It was a quiet, unsuspecting night for Grenfell’s nearly 1,100 residents on Friday. That was until the skies darkened, and a severe storm slammed into the community.
There was no prior warning for many, according to residents CTV News spoke with Monday, as clean-up continued in the town just off Highway 1.
What started off as a forgettable Friday night turned into something many described as the wildest night of weather the community has ever experienced.
“It just seemed like a regular storm. It didn’t seem like anything out of the ordinary … it didn’t do like lightning normally does. It was just light,” resident Corrine Steininger recalled.
“That was a bit of a clue that this was going to be a little bit different. Then, the wind started to shriek.”
It wasn’t until the following morning that many residents realized how severe the storm was.
It wasn’t a regular summer thunderstorm, there was simply too much damage, damage that only seemed possible from a tornado touchdown or a severe straight-line wind.
The constant lightning, that only included a few cracks of thunder, was much of how the community recollected the storm. Mayor Rob Wolfe said he felt like it was a scene out of the movie Twister.
He had just dropped off his kids at the Twilight Drive In Theatre in the neighbouring community of Wolseley. After returning to a friends shop, the storm hit, and he mentioned he may have to hide the knives and sharp objects in the shop.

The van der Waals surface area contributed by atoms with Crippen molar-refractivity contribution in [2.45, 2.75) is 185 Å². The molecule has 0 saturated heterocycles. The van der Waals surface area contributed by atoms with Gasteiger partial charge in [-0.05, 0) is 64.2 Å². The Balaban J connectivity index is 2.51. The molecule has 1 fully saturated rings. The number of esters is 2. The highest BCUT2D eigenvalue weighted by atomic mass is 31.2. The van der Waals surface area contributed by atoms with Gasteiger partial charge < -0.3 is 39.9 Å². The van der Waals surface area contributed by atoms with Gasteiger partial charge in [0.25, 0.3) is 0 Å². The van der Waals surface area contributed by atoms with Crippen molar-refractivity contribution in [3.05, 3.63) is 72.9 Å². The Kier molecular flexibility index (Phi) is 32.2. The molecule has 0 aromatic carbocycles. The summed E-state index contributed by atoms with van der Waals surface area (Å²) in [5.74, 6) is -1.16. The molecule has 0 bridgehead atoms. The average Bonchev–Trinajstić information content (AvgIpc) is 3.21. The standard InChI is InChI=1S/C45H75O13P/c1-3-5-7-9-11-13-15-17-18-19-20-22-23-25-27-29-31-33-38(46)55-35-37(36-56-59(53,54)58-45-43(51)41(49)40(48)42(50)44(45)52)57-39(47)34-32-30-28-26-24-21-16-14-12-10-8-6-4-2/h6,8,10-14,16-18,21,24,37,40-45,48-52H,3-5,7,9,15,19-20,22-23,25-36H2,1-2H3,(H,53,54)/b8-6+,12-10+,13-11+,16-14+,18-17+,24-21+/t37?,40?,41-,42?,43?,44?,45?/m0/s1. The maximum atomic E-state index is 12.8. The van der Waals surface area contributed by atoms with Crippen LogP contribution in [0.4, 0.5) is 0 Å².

All joking aside, no one was hurt according to Wolfe, but it was a terrifying experience.
“Frightening, devastating for the community,” he said.
“We’ll regroup as a community and chip in and volunteer. It is what it is. Small town Saskatchewan, right? Everybody’s chipping in to help everybody. Contractors were chipping in. Local restaurants, chipped in to supply food and refreshments (it was) an amazing effort, it really was.”
One of those restaurants supplying food?
Steininger’s The Golf Spot Grill N Chill.
They made all the food in the restaurant, supplying it to those putting in the time and effort to clean up the community.
Through tears, Steininger said this means so much to the community.
“They really came together. It was really beautiful to see,” she said.
Council is expected to apply for the Provincial Disaster Assistance Program.
During the storm, the roof of Grenfell’s rink was torn off and thrown into the neighbouring Regional Campground. Wolfe said he hopes to have everything back up and running for puck drop in September.
The agriculture industry also took a hit locally, with parts of Paterson Grain taken off during the storm, along with a bin of the local Viterra Terminal losing its top.
It’s not yet known how much damage the community took during the storm, or what the total financial cost will look like in the long term.